Russia Irate Over U.S. Judge's Order On Disputed Jewish Texts

By Reuters

Published January 18, 2013.
  • Print
  • Share Share

Russia has criticised a U.S. judge’s ruling in a longstanding dispute over a collection of Jewish writings, warning of potential retaliation in an irate statement that reflected strained ties with the United States.

A judge in Washington on Wednesday ordered Russia to pay $50,000 a day in fines for failure to adhere to a 2010 ruling requiring it to return books and documents to the New York-based Chabad-Lubavitch group.

The ruling raised hackles in Russia at a time when relations are strained by differences over the conflict in Syria and by a law signed by President Vladimir Putin last month barring Americans from adopting Russian orphans.

Putin, who began a six-year third term as president last May, has frequently assailed the United States for what he sees as interference in the affairs of other countries, and accuses Washington of seeking to impose its will and laws abroad.

In a Foreign Ministry statement on Thursday, Russia called the initial ruling ordering the return of the texts “odious” and made clear it had no intention of paying fines.

“We have said more than once that this verdict is of an extraterritorial nature, contradicts international law and is legally void,” it said of the 2010 ruling.

It dismissed the new ruling as “absolutely unlawful and provocative” and threatened harsh but unspecified retaliation if Russian property is seized by the United States in the dispute, though there was no immediate indication that would occur.

The Schneerson Collection texts are held in Russian state libraries and archives and have been the subject of a legal and diplomatic tug-of-war since before the 1991 Soviet collapse.

Some of them had been seized by Hitler’s forces as they pushed eastward during World War Two and then confiscated by the Soviet Union as it drove the Germans back.

“The American authorities, we hope, understand that if Russian state property not protected by diplomatic immunity is seized by the United States … we will be forced to take tough measures in response,” the Russian statement said.

The language was similar to that Russia used in threats last year to retaliate if the United States adopted a law to punish alleged Russian human rights violators by denying them U.S. visas and seizing their assets in the United States.

President Barack Obama signed that law, known as the Magnitsky Act, in December. The Kremlin-controlled Russian parliament swiftly responded with a law imposing similar measures on Americans and banning adoptions. (Writing by Steve Gutterman; Editing by Xavier Briand)


The Jewish Daily Forward welcomes reader comments in order to promote thoughtful discussion on issues of importance to the Jewish community. In the interest of maintaining a civil forum, The Jewish Daily Forwardrequires that all commenters be appropriately respectful toward our writers, other commenters and the subjects of the articles. Vigorous debate and reasoned critique are welcome; name-calling and personal invective are not. While we generally do not seek to edit or actively moderate comments, our spam filter prevents most links and certain key words from being posted and The Jewish Daily Forward reserves the right to remove comments for any reason.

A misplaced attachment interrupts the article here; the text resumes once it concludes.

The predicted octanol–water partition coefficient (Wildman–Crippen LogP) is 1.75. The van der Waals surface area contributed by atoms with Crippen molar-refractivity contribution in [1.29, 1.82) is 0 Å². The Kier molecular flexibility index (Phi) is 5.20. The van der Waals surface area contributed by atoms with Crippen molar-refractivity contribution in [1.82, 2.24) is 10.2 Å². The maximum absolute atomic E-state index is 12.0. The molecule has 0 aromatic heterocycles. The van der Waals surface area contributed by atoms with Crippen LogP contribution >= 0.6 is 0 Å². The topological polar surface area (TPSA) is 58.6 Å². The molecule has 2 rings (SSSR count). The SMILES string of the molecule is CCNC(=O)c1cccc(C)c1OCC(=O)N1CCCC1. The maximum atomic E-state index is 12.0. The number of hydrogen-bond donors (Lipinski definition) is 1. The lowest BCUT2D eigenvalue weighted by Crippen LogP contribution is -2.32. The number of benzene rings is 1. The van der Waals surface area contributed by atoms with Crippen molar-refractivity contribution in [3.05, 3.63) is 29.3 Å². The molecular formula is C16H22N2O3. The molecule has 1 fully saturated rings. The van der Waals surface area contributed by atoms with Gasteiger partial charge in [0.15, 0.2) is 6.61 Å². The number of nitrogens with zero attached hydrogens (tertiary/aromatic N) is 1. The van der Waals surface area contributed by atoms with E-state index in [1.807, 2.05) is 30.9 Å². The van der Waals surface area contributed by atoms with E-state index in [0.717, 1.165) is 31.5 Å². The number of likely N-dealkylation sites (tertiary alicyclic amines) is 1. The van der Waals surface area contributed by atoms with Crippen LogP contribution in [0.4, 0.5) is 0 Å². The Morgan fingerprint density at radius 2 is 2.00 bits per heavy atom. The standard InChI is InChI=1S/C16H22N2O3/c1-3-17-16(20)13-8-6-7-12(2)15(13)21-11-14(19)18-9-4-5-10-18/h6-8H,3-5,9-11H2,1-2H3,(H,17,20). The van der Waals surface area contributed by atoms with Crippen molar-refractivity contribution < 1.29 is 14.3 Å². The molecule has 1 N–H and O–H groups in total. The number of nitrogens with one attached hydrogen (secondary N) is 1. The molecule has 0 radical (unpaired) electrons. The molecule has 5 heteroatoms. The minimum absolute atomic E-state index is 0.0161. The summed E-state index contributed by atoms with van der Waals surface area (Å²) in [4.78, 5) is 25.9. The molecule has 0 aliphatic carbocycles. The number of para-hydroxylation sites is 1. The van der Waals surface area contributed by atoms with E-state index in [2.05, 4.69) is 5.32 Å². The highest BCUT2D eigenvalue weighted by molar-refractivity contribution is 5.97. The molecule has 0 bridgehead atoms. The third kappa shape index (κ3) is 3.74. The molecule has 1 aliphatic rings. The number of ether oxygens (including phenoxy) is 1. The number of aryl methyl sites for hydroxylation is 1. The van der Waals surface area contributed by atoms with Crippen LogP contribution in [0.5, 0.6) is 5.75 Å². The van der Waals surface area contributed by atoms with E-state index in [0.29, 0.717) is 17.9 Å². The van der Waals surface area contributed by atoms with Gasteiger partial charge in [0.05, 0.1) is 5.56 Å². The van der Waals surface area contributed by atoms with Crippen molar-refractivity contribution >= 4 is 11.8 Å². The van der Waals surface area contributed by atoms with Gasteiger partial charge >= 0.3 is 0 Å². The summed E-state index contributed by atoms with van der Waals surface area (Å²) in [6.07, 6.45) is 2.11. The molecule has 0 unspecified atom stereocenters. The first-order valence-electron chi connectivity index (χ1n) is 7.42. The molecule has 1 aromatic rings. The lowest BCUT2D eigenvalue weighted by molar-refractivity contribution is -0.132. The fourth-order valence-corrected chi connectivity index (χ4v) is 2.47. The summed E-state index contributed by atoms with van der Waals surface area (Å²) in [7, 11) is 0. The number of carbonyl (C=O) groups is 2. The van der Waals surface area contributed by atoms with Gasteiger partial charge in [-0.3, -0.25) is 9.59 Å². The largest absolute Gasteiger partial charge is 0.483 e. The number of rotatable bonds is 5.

Find us on Facebook!
  • Lusia Horowitz left pre-state Israel to fight fascism in Spain — and wound up being captured by the Nazis and sent to die at Auschwitz. Share her remarkable story — told in her letters.
  • Vered Guttman doesn't usually get nervous about cooking for 20 people, even for Passover. But last night was a bit different. She was cooking for the Obamas at the White House Seder.
  • A grumpy Jewish grandfather is wary of his granddaughter's celebrating Easter with the in-laws. But the Seesaw says it might just make her appreciate Judaism more. What do you think?
  • “Twist and Shout.” “Under the Boardwalk.” “Brown-Eyed Girl.” What do these great songs have in common? A forgotten Jewish songwriter. We tracked him down.
  • What can we learn from tragedies like the rampage in suburban Kansas City? For one thing, we must keep our eyes on the real threats that we as Jews face.
  • When is a legume not necessarily a legume? Philologos has the answer.
  • "Sometime in my childhood, I realized that the Exodus wasn’t as remote or as faceless as I thought it was, because I knew a former slave. His name was Hersh Nemes, and he was my grandfather." Share this moving Passover essay!
  • Getting ready for Seder? Chag Sameach! http://jd.fo/q3LO2
  • "We are not so far removed from the tragedies of the past, and as Jews sit down to the Seder meal, this event is a teachable moment of how the hatred of Jews-as-Other is still alive and well. It is not realistic to be complacent."
  • Aperitif Cocktail, Tequila Shot, Tom Collins or Vodka Soda — Which son do you relate to?
  • Elvis craved bacon on tour. Michael Jackson craved matzo ball soup. We've got the recipe.
  • This is the face of hatred.
  • What could be wrong with a bunch of guys kicking back with a steak and a couple of beers and talking about the Seder? Try everything. #ManSeder
  • BREAKING: Smirking killer singled out Jews for death in suburban Kansas City rampage. 3 die in bloody rampage at JCC and retirement home.
  • Real exodus? For Mimi Minsky, it's screaming kids and demanding hubby on way down to Miami, not matzo in the desert.
  • from-cache

Would you like to receive updates about new stories?




















We will not share your e-mail address or other personal information.

Already subscribed? Manage your subscription.